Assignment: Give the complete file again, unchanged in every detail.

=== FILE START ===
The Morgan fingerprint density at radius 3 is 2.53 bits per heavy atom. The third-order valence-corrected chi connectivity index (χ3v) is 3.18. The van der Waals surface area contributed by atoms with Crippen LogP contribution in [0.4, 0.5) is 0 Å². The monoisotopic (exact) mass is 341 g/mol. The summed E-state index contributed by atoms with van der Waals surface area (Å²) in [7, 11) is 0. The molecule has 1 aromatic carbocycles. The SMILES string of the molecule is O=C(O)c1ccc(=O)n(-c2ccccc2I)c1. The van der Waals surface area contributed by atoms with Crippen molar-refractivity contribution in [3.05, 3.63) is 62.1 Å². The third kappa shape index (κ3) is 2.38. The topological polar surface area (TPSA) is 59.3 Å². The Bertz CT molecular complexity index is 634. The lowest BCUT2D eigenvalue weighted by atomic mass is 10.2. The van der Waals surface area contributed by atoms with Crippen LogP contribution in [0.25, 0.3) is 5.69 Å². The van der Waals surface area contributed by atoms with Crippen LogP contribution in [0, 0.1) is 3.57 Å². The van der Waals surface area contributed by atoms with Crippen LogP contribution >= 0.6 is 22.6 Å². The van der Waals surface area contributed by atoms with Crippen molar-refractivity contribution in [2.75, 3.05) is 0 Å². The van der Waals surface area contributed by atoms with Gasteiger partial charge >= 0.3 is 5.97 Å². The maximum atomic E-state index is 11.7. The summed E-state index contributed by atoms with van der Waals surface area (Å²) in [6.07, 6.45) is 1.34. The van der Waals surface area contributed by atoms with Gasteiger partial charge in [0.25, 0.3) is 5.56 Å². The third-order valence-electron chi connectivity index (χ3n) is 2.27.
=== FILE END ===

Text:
The Morgan fingerprint density at radius 3 is 2.53 bits per heavy atom. The third-order valence-corrected chi connectivity index (χ3v) is 3.18. The van der Waals surface area contributed by atoms with Crippen LogP contribution in [0.4, 0.5) is 0 Å². The monoisotopic (exact) mass is 341 g/mol. The summed E-state index contributed by atoms with van der Waals surface area (Å²) in [7, 11) is 0. The molecule has 1 aromatic carbocycles. The SMILES string of the molecule is O=C(O)c1ccc(=O)n(-c2ccccc2I)c1. The van der Waals surface area contributed by atoms with Crippen molar-refractivity contribution in [3.05, 3.63) is 62.1 Å². The third kappa shape index (κ3) is 2.38. The topological polar surface area (TPSA) is 59.3 Å². The Bertz CT molecular complexity index is 634. The lowest BCUT2D eigenvalue weighted by atomic mass is 10.2. The van der Waals surface area contributed by atoms with Crippen LogP contribution in [0.25, 0.3) is 5.69 Å². The van der Waals surface area contributed by atoms with Crippen LogP contribution in [0, 0.1) is 3.57 Å². The van der Waals surface area contributed by atoms with Crippen LogP contribution >= 0.6 is 22.6 Å². The van der Waals surface area contributed by atoms with Crippen molar-refractivity contribution in [2.75, 3.05) is 0 Å². The van der Waals surface area contributed by atoms with Gasteiger partial charge >= 0.3 is 5.97 Å². The maximum atomic E-state index is 11.7. The summed E-state index contributed by atoms with van der Waals surface area (Å²) in [6.07, 6.45) is 1.34. The van der Waals surface area contributed by atoms with Gasteiger partial charge in [0.25, 0.3) is 5.56 Å². The third-order valence-electron chi connectivity index (χ3n) is 2.27.